Any person currently vetted by the GAA is covered under the Act as their vetting acceptance in essence transfers over under the new Act. For the purpose of clarification the National Vetting Bureau Act in GAA terms applies to any person who carries out a role of responsibility with an underage player i.e. a person who is under 18 yrs. of age. This also applies to any coach, manager, selector of a senior squad if that squad includes a person under 18 yrs. of age. The Act also covers those who work with vulnerable adults.
2. E-Vetting replacing paper vetting applications
On the commencement of the Act the National Vetting Bureau will introduce E-Vetting or a system of applying on line for vetting. The E-Vetting system will be limited to four organisations in the first instance, one of whom is the GAA. The GAA is pleased to have been one of the four chosen organisations along with the Teachers Council, Volunteering Ireland and the DAA. The piloting of E-Vetting by the National Vetting Bureau indicates that we can get turnaround times for the processing of vetting forms down to a few days rather than many weeks as experienced in the past. All interaction with the vetting applicant will, following completion of an initial identity verification form, be done via email.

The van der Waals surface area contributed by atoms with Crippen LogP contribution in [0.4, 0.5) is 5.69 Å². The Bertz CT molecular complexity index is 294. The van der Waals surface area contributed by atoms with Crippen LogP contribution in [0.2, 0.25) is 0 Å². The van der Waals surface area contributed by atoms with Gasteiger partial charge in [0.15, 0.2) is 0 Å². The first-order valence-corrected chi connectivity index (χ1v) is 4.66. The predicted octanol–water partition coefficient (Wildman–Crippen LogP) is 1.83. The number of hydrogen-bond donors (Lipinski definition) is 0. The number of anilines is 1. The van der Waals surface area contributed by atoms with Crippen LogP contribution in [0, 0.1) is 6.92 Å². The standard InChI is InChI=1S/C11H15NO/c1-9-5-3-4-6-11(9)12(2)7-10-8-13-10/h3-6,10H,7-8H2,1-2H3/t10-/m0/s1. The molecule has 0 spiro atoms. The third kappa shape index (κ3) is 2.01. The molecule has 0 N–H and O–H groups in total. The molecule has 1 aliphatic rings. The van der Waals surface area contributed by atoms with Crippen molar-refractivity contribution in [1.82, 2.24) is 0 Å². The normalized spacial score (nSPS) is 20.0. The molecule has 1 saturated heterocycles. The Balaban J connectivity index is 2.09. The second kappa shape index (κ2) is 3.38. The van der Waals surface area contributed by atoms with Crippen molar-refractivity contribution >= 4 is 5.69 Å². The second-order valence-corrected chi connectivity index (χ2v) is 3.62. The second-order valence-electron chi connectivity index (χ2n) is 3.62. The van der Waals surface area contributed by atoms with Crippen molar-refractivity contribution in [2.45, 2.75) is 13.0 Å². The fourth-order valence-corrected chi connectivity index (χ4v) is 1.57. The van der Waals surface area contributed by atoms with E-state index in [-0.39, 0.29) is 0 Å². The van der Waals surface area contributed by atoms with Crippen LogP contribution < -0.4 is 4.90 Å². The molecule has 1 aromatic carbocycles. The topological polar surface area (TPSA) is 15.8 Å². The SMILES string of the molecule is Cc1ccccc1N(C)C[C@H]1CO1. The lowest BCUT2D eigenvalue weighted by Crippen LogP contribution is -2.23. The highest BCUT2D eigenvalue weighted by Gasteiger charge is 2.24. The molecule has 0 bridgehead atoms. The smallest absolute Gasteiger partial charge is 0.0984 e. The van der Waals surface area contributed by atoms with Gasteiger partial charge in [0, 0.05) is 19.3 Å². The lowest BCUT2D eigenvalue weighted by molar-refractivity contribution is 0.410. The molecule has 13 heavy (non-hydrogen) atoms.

What this means is that the GAA must make itself ready and be in a position to deliver on E-Vetting following the commencement of the Act on 29 April 2016. This will be a challenge but as we have proven in relation to player registration in the past working on-line is not an insurmountable task for our Association.